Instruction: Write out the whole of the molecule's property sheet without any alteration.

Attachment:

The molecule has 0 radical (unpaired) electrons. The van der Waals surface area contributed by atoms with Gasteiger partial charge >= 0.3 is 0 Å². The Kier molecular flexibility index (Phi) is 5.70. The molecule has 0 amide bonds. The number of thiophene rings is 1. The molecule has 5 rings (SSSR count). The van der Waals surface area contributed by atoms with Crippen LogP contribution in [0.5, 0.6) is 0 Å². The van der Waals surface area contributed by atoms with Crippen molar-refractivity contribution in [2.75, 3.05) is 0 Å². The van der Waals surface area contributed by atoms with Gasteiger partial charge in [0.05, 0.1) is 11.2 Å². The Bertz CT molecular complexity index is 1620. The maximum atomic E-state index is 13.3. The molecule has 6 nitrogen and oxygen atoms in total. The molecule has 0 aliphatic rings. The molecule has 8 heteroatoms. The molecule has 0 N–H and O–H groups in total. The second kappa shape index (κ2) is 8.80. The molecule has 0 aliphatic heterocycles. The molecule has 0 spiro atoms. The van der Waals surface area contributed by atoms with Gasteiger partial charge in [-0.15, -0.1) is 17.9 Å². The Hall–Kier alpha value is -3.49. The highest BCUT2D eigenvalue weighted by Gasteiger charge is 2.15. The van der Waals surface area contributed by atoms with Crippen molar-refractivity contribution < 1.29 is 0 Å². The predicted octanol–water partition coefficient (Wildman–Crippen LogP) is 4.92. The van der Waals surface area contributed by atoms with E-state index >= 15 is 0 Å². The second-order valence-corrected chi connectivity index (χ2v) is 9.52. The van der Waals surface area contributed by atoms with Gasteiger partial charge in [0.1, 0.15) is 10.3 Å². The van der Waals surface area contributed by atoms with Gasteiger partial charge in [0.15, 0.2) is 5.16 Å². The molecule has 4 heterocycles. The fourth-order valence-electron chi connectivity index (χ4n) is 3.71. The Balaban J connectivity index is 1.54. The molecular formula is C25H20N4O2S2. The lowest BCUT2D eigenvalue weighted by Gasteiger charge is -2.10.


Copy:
The molecule has 0 radical (unpaired) electrons. The van der Waals surface area contributed by atoms with Gasteiger partial charge >= 0.3 is 0 Å². The Kier molecular flexibility index (Phi) is 5.70. The molecule has 0 amide bonds. The number of thiophene rings is 1. The molecule has 5 rings (SSSR count). The van der Waals surface area contributed by atoms with Crippen LogP contribution in [0.5, 0.6) is 0 Å². The van der Waals surface area contributed by atoms with Crippen molar-refractivity contribution in [2.75, 3.05) is 0 Å². The van der Waals surface area contributed by atoms with Gasteiger partial charge in [0.05, 0.1) is 11.2 Å². The Bertz CT molecular complexity index is 1620. The maximum atomic E-state index is 13.3. The molecule has 6 nitrogen and oxygen atoms in total. The molecule has 0 aliphatic rings. The molecule has 8 heteroatoms. The molecule has 0 N–H and O–H groups in total. The second kappa shape index (κ2) is 8.80. The molecule has 0 aliphatic heterocycles. The molecule has 0 spiro atoms. The van der Waals surface area contributed by atoms with Gasteiger partial charge in [-0.15, -0.1) is 17.9 Å². The Hall–Kier alpha value is -3.49. The highest BCUT2D eigenvalue weighted by Gasteiger charge is 2.15. The van der Waals surface area contributed by atoms with Crippen molar-refractivity contribution < 1.29 is 0 Å². The predicted octanol–water partition coefficient (Wildman–Crippen LogP) is 4.92. The van der Waals surface area contributed by atoms with E-state index >= 15 is 0 Å². The second-order valence-corrected chi connectivity index (χ2v) is 9.52. The van der Waals surface area contributed by atoms with Gasteiger partial charge in [0.1, 0.15) is 10.3 Å². The van der Waals surface area contributed by atoms with Gasteiger partial charge in [0.15, 0.2) is 5.16 Å². The molecule has 4 heterocycles. The fourth-order valence-electron chi connectivity index (χ4n) is 3.71. The Balaban J connectivity index is 1.54. The molecular formula is C25H20N4O2S2. The lowest BCUT2D eigenvalue weighted by Gasteiger charge is -2.10.